The report noted the large banks of sand that have been built up on the makai side of the bridge by City and County earth moving equipment conducting stream mouth openings over the past several months. The report also discussed how regular sand removal from the stream mouth may help to provide a source of beach replenishment for sand lost to coastal erosion.

From ELRA’s perspective, any new attention from the City and the local media on improved stream flow is a positive development. ELRA leadership met this week with Director Sasamura, who was recently appointed to the position by Mayor Caldwell, to introduce him to our organization and our specific concerns, such as the importance of the regular stream mouth openings occurring at the optimal times to promote water exchange with the pond.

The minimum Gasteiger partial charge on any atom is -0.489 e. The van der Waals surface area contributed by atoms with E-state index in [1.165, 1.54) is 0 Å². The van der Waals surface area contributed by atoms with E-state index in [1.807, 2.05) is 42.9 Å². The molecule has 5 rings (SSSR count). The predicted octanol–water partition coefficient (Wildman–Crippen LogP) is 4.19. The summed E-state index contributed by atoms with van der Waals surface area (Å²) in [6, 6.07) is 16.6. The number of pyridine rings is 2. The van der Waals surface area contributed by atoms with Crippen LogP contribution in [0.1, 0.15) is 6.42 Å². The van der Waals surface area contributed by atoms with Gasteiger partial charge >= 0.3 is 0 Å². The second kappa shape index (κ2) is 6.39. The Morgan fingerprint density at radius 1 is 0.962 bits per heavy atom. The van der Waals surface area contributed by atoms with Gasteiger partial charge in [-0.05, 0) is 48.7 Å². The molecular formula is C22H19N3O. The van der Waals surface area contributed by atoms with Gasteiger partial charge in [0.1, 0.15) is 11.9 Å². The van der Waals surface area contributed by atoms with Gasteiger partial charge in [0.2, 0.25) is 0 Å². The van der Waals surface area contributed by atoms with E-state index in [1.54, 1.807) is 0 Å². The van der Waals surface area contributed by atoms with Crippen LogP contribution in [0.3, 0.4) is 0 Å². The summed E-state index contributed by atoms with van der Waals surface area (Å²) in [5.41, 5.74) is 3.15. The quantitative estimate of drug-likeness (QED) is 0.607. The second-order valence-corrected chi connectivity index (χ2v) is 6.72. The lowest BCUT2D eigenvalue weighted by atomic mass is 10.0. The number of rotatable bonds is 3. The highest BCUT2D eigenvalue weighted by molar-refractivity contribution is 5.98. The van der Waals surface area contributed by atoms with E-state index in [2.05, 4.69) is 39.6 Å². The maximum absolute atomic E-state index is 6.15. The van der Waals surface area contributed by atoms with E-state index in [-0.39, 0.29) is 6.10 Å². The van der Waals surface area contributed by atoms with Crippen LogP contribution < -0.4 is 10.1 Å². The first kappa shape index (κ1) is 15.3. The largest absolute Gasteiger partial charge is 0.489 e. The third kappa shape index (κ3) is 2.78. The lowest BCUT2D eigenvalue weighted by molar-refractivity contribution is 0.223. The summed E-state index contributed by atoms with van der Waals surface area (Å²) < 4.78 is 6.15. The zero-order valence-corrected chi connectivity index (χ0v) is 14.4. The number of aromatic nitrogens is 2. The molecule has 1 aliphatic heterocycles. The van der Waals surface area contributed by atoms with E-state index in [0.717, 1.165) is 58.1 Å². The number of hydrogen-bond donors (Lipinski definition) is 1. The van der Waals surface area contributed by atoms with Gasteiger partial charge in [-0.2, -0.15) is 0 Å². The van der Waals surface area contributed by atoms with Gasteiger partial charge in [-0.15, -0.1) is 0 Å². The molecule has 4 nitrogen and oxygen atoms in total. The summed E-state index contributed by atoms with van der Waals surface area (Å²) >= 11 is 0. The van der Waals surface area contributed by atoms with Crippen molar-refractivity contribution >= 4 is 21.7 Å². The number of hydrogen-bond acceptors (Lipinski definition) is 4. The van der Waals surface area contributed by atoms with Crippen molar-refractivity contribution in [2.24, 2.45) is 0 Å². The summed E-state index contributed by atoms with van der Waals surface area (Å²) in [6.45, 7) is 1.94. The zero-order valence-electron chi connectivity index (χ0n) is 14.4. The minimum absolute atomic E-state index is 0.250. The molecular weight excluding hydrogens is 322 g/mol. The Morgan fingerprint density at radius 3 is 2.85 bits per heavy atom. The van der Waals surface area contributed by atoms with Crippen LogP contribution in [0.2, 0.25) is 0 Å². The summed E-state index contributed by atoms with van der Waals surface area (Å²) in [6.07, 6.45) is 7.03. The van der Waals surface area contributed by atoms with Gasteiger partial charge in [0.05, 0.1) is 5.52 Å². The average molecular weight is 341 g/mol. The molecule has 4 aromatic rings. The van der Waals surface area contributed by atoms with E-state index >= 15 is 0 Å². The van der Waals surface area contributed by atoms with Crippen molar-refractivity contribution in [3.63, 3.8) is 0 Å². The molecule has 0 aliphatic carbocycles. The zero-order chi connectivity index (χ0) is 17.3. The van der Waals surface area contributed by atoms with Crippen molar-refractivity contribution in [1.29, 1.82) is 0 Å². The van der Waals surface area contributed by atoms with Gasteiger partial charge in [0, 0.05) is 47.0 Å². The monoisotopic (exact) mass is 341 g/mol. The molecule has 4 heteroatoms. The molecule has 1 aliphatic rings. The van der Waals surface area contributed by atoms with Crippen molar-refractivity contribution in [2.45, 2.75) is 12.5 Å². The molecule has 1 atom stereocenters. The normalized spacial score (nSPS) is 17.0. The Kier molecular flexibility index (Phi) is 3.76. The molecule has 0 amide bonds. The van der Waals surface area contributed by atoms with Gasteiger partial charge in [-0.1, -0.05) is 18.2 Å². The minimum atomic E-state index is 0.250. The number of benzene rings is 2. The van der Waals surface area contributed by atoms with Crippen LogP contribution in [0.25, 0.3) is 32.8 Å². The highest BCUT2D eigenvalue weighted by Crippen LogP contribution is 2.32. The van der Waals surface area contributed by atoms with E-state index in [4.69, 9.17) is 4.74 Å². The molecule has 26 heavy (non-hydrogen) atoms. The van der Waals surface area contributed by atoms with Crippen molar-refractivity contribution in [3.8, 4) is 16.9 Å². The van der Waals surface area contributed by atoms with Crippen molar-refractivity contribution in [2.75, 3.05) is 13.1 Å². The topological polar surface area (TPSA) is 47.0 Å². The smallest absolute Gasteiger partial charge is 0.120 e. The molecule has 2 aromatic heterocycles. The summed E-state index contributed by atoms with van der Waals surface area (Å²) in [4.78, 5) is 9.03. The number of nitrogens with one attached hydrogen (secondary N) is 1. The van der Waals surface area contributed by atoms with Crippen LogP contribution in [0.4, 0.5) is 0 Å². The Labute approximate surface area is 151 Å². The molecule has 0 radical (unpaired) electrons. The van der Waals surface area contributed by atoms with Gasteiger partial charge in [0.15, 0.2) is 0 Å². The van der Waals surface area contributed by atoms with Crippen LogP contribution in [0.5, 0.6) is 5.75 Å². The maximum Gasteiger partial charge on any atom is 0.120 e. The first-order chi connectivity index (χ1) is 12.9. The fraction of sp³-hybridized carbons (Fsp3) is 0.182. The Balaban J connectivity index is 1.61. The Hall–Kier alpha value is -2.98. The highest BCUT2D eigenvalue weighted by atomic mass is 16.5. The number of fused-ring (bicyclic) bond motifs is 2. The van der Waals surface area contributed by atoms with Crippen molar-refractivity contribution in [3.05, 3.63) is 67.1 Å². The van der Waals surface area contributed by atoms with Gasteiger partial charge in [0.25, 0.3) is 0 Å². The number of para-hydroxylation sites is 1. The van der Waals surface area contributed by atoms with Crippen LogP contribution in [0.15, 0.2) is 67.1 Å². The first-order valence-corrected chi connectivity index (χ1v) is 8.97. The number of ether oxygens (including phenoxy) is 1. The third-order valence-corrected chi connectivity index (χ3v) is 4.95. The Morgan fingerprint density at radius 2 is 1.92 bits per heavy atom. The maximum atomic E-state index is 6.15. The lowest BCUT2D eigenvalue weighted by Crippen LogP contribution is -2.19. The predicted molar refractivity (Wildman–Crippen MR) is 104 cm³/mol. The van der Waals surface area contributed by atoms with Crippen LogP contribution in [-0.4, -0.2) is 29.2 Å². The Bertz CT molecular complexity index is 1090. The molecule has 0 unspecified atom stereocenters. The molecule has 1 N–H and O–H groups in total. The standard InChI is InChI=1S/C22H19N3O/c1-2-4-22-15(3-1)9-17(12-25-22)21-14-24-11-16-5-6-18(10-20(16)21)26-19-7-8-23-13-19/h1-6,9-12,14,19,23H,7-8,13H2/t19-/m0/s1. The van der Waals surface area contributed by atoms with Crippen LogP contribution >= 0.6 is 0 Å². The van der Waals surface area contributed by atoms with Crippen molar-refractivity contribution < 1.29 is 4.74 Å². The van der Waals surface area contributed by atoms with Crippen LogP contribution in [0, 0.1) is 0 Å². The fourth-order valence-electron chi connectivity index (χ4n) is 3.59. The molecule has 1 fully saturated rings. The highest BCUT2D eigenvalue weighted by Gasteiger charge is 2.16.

While time will tell if the mauka dredging project achieves its desired aims, ELRA hopes to work closely with the Department of Facilities Maintenance and the Caldwell administration in addressing the issues confronting the lake, stream and beach environments.

The Enchanted Lake Residents Association (ELRA) is a non-profit organization that holds title to and manages a 79.471 acre portion of Kaelepulu Pond, also known as Enchanted Lake.

The board of the ELRA has taken a pro-active role in the management of the pond, with the ultimate goal of restoring Kaelepulu to support diverse fisheries resources and recreational activities in clean water.


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In this Issue

Lake Health
Dredging at Beach Park


Quick Links

 ELRA Website

Lake History

Lake Watch Phone



5 Tips for Keeping Our Lake Clean 


1. Keep sidewalks, curbs, and gutters clean.

2. Prevent soil and debris from leaving your property.

3. Gather grass clippings, fallen leaves, shrub trimmings
and fruits, and dispose as green waste, or compost
your yard trimmings

4. If you change your own oil, use an oil change box.
The best practice is to have your oil changed by a shop
that recycles their waste oil.

5. Remove and dispose of pet waste in your yard daily.